Sounds True is a multimedia publishing company founded in 1985 by Tami Simon, with the mission of disseminating spiritual wisdom. The company is based in Louisville, Colorado, near Boulder, Colorado.
- S. Other service activities
Tami Simon, the founder of Sounds True, has found that spiritual practices have helped her develop her intuitive capacities, which she believes serves her well in her business:
“Intuition is basically my entire existence,” Tami states. She studies with a meditation teacher named Reggie Ray. Reggie’s teacher taught him how to “read the signs” and Reggie passed these teachings on to Tami. “It’s an art form and an indigenous survival skill. If you were on a hunt, you would watch for the tracks. That’s how we pick projects. We read the signs. How many people are talking about it? How many requests do we get for a particular author? And what are our inner feelings about the project? That’s very important, too.” The company “reads the signs” for internal issues as well. … One exercise that Tami finds useful for tapping into inspiration is a visualization exercise. She describes the process: “You visualize yourself going into the center of the Earth to tap into fresh waters and bring them to the surface. It’s weird; totally new ideas just emerge. The visualization calms down the chatty mind and creates the space for vision to come forward.”
Example for Silence
At Sounds True mployees can join a 15-minute group meditation or simply sit in silence at their desk for those minutes.
Five years ago, a colleague at Sounds True took it upon herself to organize an “Art Salon” on a Friday afternoon. Everyone was invited to share an artistic passion with his or her colleagues. Walls throughout the office were filled with photographs and paintings.
A small stage was erected for performance. Some chose to sing (some songs about life in the company were particular hits), others juggled or danced. It was so popular that the salon became an annual event. Tami Simon, the company founder, wasn’t involved in setting up the first salon, but she sees that it has become an important element in the company culture: "I realized these events are saying to people, “You get to be a whole person. This part of you, it may not fit to do it as part of your job every day. … But the fact that you can now juggle five balls is actually cool. And one Friday afternoon, we want to sit back and have a glass of wine and watch you do this and acknowledge this part of you.”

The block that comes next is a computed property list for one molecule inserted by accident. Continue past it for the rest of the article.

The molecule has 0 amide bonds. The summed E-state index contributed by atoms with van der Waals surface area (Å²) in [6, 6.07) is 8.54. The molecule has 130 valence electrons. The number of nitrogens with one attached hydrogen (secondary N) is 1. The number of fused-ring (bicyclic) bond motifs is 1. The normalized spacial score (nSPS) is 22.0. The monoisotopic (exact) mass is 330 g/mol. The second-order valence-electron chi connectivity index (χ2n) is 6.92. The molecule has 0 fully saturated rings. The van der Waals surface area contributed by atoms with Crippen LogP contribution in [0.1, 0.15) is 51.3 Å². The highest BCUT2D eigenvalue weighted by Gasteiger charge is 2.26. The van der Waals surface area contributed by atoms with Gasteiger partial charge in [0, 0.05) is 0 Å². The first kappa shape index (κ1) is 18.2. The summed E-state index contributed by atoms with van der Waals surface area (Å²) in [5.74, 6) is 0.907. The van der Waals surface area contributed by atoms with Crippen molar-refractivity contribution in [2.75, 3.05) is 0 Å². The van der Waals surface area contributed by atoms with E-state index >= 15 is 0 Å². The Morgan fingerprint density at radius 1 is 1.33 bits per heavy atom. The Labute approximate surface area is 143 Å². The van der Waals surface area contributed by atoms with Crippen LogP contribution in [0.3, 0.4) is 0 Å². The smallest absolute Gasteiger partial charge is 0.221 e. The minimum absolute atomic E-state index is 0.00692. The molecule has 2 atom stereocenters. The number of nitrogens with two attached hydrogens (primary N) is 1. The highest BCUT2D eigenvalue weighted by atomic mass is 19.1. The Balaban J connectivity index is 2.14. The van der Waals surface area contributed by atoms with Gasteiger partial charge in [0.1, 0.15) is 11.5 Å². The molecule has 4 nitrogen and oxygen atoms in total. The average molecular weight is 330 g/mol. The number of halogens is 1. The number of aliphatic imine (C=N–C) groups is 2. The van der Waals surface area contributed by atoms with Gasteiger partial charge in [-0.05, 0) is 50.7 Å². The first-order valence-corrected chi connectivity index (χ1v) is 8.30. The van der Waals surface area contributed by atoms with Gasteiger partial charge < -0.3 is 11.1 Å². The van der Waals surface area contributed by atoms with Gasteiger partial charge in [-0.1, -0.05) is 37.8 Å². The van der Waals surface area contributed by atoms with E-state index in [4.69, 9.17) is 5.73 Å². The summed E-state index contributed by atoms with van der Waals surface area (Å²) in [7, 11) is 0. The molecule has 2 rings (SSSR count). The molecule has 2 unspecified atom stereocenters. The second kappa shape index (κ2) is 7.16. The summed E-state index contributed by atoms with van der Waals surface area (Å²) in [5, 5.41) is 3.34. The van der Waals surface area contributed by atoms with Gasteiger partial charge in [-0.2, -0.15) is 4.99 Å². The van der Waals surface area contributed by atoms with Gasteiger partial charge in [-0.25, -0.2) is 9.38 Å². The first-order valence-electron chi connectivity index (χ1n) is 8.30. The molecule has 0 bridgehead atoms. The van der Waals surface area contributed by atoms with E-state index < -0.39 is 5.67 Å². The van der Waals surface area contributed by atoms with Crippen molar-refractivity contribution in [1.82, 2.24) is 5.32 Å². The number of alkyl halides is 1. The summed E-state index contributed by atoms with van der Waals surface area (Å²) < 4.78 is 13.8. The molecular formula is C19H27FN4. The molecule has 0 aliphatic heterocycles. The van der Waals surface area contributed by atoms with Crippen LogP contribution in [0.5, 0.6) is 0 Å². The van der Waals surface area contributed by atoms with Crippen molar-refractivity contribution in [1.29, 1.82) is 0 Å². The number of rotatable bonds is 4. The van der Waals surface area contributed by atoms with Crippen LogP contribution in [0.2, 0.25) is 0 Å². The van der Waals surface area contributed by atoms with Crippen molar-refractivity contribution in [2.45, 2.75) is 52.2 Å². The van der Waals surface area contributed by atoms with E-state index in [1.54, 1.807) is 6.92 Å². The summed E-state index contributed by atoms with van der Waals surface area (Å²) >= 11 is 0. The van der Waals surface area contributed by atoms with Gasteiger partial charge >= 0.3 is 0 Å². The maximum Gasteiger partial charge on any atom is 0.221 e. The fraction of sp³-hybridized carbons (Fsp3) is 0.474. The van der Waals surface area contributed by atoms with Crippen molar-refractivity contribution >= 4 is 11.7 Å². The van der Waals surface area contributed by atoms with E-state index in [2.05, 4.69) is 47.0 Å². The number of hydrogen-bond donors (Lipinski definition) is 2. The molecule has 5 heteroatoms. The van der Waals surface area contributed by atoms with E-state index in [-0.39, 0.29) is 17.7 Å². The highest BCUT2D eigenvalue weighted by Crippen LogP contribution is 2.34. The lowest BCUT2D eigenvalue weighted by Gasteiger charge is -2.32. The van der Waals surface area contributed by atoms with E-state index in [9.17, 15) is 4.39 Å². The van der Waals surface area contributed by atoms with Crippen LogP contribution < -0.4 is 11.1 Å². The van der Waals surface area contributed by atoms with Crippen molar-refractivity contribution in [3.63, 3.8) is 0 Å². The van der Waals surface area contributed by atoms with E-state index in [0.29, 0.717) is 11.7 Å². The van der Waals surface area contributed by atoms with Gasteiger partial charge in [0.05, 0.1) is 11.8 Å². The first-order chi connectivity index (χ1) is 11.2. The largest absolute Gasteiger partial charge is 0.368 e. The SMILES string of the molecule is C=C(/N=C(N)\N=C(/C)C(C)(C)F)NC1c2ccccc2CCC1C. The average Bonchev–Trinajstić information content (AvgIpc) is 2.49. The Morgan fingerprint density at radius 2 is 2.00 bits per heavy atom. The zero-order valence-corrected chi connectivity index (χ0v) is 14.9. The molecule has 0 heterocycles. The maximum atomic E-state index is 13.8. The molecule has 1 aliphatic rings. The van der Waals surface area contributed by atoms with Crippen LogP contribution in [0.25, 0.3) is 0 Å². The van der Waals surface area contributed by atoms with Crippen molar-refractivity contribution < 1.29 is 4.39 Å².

For reasons by now half-forgotten, someone suggested "Pajama Day" as a celebration of the arrival of spring. Everyone who wanted to join would share breakfast at the office … in pajamas. The handful that showed up had so much fun during breakfast that they decided to keep their pajamas on at work the rest of the day.
Since then, the event has taken place every year. Now 90 percent of the employees show up in pajamas, and a prize is given for the best outfit. (A matching set of pajamas for master and dog shared the prize once.)
It has become an event people look forward to and prepare for. In its own quirky way, “Pajama Day” is a storytelling event―every pair of pajamas represents a story waiting to say something about the person wearing them: What made you choose that outfit?
Wearing a professional mask at work is decidedly more difficult when everyone strolls around in funny sleepwear.
One of the things I’ve found out at Sounds True is in the first three months of employment a lot of the people don’t stay. … Sounds True, people want to get to know who you are, they want you to be real, they don’t want you to wear forty masks to work. It’s like―will the real person please stand up? There is this sense of authenticity; who we are when we are not at work is who we are when we are at work. That’s the kind of environment that’s here and of course we try to screen for this and let people know before they take the job, and a lot of people go “Oh I’m totally ready for that. I’m interested in that, that’s what I want.” But then they come in and may or may not be comfortable actually working in that kind of environment where people when they stop in the hallway and ask “How are you doing?” actually mean it! "How 'are' you doing?".
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Sounds True has a three step appraisal process:
- In phase 1, employees reflect on their performance and aspirations based on a list of questions to trigger thinking.
- In phase 2, the practice starts with a minute of silence where colleagues are asked to hold the person receiving feedback in their hearts and try to let go of any form of judgement. Then, in turn, each person sits in front of their colleague and talks openly about what they most value in their colleague and reflect on one area where they think they could grow.
- Finally in phase 3, the employee and a colleague reflect on the feedback through a deeper conversation to learn and decide what happens next.
Feedback about how individuals can improve is given in the natural course of events throughout the year and not saved up for the annual appraisal.